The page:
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Wingspan Extended: Virtual reality technology extends the video game industry

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Wingspan Extended: Virtual reality technology extends the video game industry

by Sahana Srinivasan, Asst. STEM Editor

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A black, box-shaped, plastic headset with stretchy black straps sits on a wooden table. A few students linger around. One steps up to the table. She fits the straps onto her head.

The image of a stadium is projected inside the Oculus headset, and as the user turns around slowly, the image extends like a panorama, creating a 3-dimensional immersive experience.

Virtual reality technology like that presented at the 3D-4U booth at the 2015 TEDxHarkerSchool event is beginning to make a splash in the film world. One example is The New York Times’s documentary “The Displaced,” a project that depicts the lives of three children displaced from their former homes.

Another potential arena for virtual reality technology is video games, an industry which some believe would be revolutionized by a 3-dimensional experience.

“I think it would dramatically change the idea of video games, because virtual reality would provide a more interesting or immersive experience for gamers and broaden the possibilities for video games,” Alexander Young (9) said.

According to Fortune, Lions Gate Entertainment is developing a virtual reality shooter game. According to Daily Mail, Utah virtual reality company The Void has created an a game in which players wear a headset, walk around a warehouse and are able to see themselves in the actual game.  

Gwyneth Chen (10) attended TEDxHarkerSchool and tried on a virtual reality headset.

“It was interesting because the part when you turned your head and the pictures moved around — that was working, but unfortunately it was very fuzzy,” she said. “It was interesting but not really polished.”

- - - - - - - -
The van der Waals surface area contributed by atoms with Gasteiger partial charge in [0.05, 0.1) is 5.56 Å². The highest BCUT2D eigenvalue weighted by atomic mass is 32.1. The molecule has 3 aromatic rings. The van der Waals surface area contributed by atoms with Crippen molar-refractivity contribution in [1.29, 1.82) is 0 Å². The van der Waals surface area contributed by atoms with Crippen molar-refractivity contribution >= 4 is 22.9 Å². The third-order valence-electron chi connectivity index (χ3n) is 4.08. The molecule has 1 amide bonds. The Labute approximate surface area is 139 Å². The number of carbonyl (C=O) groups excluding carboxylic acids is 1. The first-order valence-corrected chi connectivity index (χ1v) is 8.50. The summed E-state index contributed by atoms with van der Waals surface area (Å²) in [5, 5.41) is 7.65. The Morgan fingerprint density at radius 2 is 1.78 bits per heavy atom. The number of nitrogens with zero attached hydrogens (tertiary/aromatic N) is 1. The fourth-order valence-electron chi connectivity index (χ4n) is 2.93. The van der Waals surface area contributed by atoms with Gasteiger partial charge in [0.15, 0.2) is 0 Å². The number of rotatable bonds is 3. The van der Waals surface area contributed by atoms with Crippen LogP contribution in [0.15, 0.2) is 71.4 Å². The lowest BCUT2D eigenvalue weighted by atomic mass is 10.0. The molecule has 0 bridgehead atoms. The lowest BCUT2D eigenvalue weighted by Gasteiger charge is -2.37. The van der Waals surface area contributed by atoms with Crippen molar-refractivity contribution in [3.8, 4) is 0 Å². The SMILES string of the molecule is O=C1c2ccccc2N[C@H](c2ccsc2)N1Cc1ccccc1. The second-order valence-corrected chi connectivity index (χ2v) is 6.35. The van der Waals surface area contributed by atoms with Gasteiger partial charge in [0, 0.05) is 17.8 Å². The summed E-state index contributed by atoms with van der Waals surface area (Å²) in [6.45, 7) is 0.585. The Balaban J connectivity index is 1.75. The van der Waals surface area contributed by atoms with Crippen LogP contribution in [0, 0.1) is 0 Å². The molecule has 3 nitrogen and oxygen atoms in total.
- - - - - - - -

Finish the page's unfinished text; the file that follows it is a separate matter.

Sophomore Amy Dunphy also commented on the quality of virtual reality headsets. Shas tried out Google Cardboard, a virtual reality platform that consumers can create themselves based off of online schematics.

“You turn your head and it moves around with you, and it’s fairly good. If you turn your head too quickly, it’ll glitch out, but if you go slowly enough, it’ll be like it’s reality,” she said.

The MIT Technology Review cites the reason for Carboard’s lag as the fact that it uses smartphones, which can’t always update images fast enough to match the rate the user turns.

According to The Economist, virtual reality works by detecting the user’s rotation and replacing the previously displayed one with a slightly different one, designed to reflect the degree to which the user turned. This essentially gives the wearer a sense of seeing and being inside a 360-degree, continuous scene.

“I think if people wanted it enough and they made it actually look as nice as the [2-dimensional] stuff they have now, it has the potential to become a very popular medium just because [of] the whole immersion feeling of it,” Gwyneth said.

As more virtual reality technologies develop, immersion technology is being used more often to redefine video games.


 

Wingspan Extended: Our longform magazine publication Wingspan has explored many topics from sports controversies to the gender gap. All Wingspan Extended articles, this serves as a continuation and update for the complex issues delved into in Wingspan. This article is intended to extend a topic brought up in Wingspan’s first issue in the article Game On, which discussed e-sports and the culture of gaming.

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Wingspan Extended: Virtual reality technology extends the video game industry